Car Craft
Click here to find out more!

The Ultimate Guide to Holley Carburetors

Everybody has a least carburetor, but not everybody knows how to tune them, so we're giving you a bunch of charts, graphs, advice and tips so you'll know just about everything you'll need to get your carburetor tuned right.

Photography by

Main Circuits-or a Trip Down Venturi Highway
If there is one part in the world of high performance that everybody knows, it has to be the Holley four-barrel carburetor. The Holley has evolved through hundreds of variations and dozens of popular models, but the basic four-barrel carburetor has changed very little in the last 50 years. This is a great advantage for car crafters because if you're armed with the basics on one carb, that knowledge will carry you through all the different variations. We even have some new stuff for those of you who think you've seen it all.

While everybody thinks they know a lot about carburetors, there's always more to learn about even basic fuel circuits. We'll concentrate on the most important one: the main metering circuit. This circuit is simple when you break it down to its essentials. Let's take a look.

Fuel enters the float bowl where the height of this reservoir of fuel is regulated by the float that controls the needle and seat. Near the bottom of the bowl is a pair of main metering jets that restrict the amount of fuel that enters the main metering system. After passing through the jets, fuel collects in the main metering well at the same height as the fuel in the bowl. Extending into this main metering well from the top of the metering block is an emulsion tube. This tube is drilled with several holes intersecting the tube at various heights. These holes are used to mix air with fuel. The air is introduced through an air-bleed located at the top of the carburetor usually near the entry to the venturi. This is most often referred to as the high-speed air-bleed. Additional air is mixed with the fuel through emulsion holes in an adjacent air chamber. This air/fuel mix travels across a short passageway and exits from the booster located in the main venturi.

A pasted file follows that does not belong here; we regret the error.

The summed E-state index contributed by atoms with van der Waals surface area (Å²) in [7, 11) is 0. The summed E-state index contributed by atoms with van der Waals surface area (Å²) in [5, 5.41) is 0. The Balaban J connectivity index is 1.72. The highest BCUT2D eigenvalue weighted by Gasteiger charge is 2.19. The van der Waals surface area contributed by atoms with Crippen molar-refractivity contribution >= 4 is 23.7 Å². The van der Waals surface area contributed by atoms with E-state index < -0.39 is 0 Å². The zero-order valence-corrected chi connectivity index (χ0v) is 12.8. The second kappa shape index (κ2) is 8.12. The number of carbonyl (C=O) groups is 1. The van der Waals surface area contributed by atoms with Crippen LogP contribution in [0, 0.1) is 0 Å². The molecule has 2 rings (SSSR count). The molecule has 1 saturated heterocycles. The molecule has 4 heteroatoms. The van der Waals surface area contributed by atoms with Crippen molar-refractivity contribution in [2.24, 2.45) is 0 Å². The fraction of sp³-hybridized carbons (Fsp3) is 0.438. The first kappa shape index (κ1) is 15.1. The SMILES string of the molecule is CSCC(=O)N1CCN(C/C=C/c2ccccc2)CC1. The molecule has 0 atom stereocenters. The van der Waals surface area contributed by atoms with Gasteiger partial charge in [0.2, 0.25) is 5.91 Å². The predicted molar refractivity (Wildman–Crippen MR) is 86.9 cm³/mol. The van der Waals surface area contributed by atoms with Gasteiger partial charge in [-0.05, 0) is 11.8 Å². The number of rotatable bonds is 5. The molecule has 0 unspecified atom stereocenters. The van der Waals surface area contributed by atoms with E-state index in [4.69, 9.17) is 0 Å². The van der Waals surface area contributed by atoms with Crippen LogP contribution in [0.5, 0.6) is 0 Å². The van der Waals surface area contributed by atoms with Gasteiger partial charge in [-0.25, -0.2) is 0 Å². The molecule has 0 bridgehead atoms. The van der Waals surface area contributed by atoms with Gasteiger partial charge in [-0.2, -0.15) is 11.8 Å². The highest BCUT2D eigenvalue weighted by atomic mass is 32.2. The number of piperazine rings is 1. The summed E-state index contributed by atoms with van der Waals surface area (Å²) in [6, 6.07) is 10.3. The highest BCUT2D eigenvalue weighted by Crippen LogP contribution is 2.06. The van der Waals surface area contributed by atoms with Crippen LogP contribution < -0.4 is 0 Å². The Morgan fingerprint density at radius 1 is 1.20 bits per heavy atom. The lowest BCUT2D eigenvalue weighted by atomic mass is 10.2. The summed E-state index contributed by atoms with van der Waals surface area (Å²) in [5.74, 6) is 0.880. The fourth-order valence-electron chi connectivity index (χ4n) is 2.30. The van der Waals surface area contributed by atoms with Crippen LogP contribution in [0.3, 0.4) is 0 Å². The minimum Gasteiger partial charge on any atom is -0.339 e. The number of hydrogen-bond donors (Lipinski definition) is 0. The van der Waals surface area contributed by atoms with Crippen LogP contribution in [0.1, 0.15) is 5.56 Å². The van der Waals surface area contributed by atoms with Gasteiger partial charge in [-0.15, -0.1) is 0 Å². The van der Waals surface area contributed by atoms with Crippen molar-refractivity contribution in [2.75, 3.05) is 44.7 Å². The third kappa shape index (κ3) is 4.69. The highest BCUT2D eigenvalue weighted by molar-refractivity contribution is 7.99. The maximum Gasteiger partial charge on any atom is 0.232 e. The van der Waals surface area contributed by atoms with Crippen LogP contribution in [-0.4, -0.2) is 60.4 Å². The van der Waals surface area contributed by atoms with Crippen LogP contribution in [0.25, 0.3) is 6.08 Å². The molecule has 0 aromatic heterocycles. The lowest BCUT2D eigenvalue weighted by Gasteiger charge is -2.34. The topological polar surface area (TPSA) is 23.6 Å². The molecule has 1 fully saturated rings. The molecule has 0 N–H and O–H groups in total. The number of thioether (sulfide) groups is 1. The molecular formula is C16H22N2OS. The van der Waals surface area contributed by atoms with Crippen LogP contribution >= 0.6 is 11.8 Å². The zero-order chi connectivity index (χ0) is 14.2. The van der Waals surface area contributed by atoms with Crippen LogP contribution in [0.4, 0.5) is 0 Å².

It requires a small amount of force to push fuel literally uphill in this circuit. As air speed increases through the main venturi of a carburetor, it creates an amplified low-pressure area inside the booster venturi. Because atmospheric pressure pushing on the fuel level in the float bowl is greater than at the booster, the pressure difference is enough to push the fuel through all the restrictions and passageways on its way out the booster and into the intake manifold.

The key to a properly designed performance carburetor is to move fuel out of the booster as efficiently as possible while creating the proper air/fuel ratio as the engine runs through its rpm band from just past idle to redline on the tach. This is the job of the main jet, the emulsion holes in the main well, the high-speed air-bleed, and the shape and design of the booster venturi, plus a bunch of other obscure variables. All these components work together to create the fuel curve that helps make horsepower.

Emulsion Immersion